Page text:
Originally posted on: www.roadtovr.com
Cybershoes, the makers of a locomotion peripheral for VR headsets, launched a Kickstarter in late November for a new Quest-compatible version of the device. Now heading into the new year, Cybershoes for Quest has concluded its campaign after tripling its initial funding goal.
Before heading into the new year, Cybershoes for Quest garnered $98,420 from 470 backers, tripling its initial $30,000 funding goal.
While the team behind Cybershoes is no doubt extremely happy with the results, the company reports it has encountered limitations that are stopping them from emulating the Oculus Touch controller.
“It looked very promising since we’ve started this endeavor but as of December 23rd we’ve identified new problems. Unless we can register as openXR driver, ideally in cooperation with Oculus/Facebook it would only work by rooting the device and this has never been a pathway we wanted to follow.”
Cybershoes for Quest has now doubled its $30,000 funding goal. At the time of this writing, the Kickstarter has attracted a little over $64,000. And with a month left in the campaign, the Quest locomotion peripheral hasn’t shown signs of stopping. The original article detailing the campaign’s launch follows below:
Unlike conventional VR treadmills, which require you to stand on a parabolic base and slide your feet with special, low-friction shoes, Cybershoes offers a seated experience that requires the user to slide a pair of shoe-mounted devices forward and backward to simulate walking or running in-game.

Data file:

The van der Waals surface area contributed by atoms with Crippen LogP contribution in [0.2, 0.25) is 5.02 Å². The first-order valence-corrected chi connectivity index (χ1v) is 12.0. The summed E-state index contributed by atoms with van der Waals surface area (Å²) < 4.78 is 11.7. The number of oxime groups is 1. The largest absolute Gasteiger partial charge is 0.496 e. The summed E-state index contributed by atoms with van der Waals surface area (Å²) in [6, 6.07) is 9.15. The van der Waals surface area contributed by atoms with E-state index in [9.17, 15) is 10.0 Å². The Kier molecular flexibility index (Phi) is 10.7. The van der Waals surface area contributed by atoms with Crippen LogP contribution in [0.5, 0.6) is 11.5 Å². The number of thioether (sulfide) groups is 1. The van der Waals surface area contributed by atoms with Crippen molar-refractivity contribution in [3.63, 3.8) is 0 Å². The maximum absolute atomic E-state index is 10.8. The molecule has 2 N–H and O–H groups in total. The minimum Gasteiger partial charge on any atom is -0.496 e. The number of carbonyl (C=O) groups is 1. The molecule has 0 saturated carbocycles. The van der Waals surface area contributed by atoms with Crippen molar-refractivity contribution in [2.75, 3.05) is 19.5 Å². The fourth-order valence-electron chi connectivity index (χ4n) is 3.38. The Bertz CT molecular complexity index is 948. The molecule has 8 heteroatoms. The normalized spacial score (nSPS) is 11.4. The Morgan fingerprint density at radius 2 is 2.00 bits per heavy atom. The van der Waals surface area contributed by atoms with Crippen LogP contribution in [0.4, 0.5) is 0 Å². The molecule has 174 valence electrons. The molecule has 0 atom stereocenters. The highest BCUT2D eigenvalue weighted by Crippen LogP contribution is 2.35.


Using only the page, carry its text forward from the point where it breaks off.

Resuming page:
To accomplish this, the devices include integrated barrel-shaped wheels in each shoe and an inertial measurement unit (IMU) to register foot orientation.
It sounds weird, and it is, but it’s both more compact and cheaper than a VR treadmill, and it’s easier to operate too.
Following its 2018 Kickstarter campaign for its first PC VR-compatible device, the Vienna-based startup is again raising funds for its next iteration of Cybershoes, this time focusing on a Quest compatibility module that is designed to also work with the company’s standard Cybershoe model.
The head-mounted Quest module includes an additional IMU, which when fused with the shoes’ data, can be processed to obtain X and Y motion. For power, the device plugs in directly to either Quest or Quest 2 via the USB-C port.
The question with these third-party peripherals always ends up being game support, or the lack thereof. Developers will need to integrate support for Cybershoes into their games using the team’s SDK, something Vertigo Games has already done this for its popular zombie shooter Arizona Sunshine.
Provided the campaign reaches the $60,000 mark, Cybershoes will also offer a workaround compatibility layer for other games via SideQuest, the unofficial store for Quest games and experiences.
“With a few games, like [The Walking Dead: Saints and Sinners], we’ve already established compatibility by adopting the Cybershoes to the game. The Cybershoes app will bind the Cybershoes movement onto the Quest’s touch controllers.
This process is very similar to how compatibility is achieved on the PC version of the Cybershoes. In the last year, we’ve integrated over 50 games by finding out the best settings,” the team says.
The company is selling both the Cybershoes + Quest module through its Kickstarter, starting at the early bird price of $280. Alternatively, users who already own a pair of Cybershoes can buy a Quest module on its own for $50, which is estimated to retail for $80 after the campaign is concluded.
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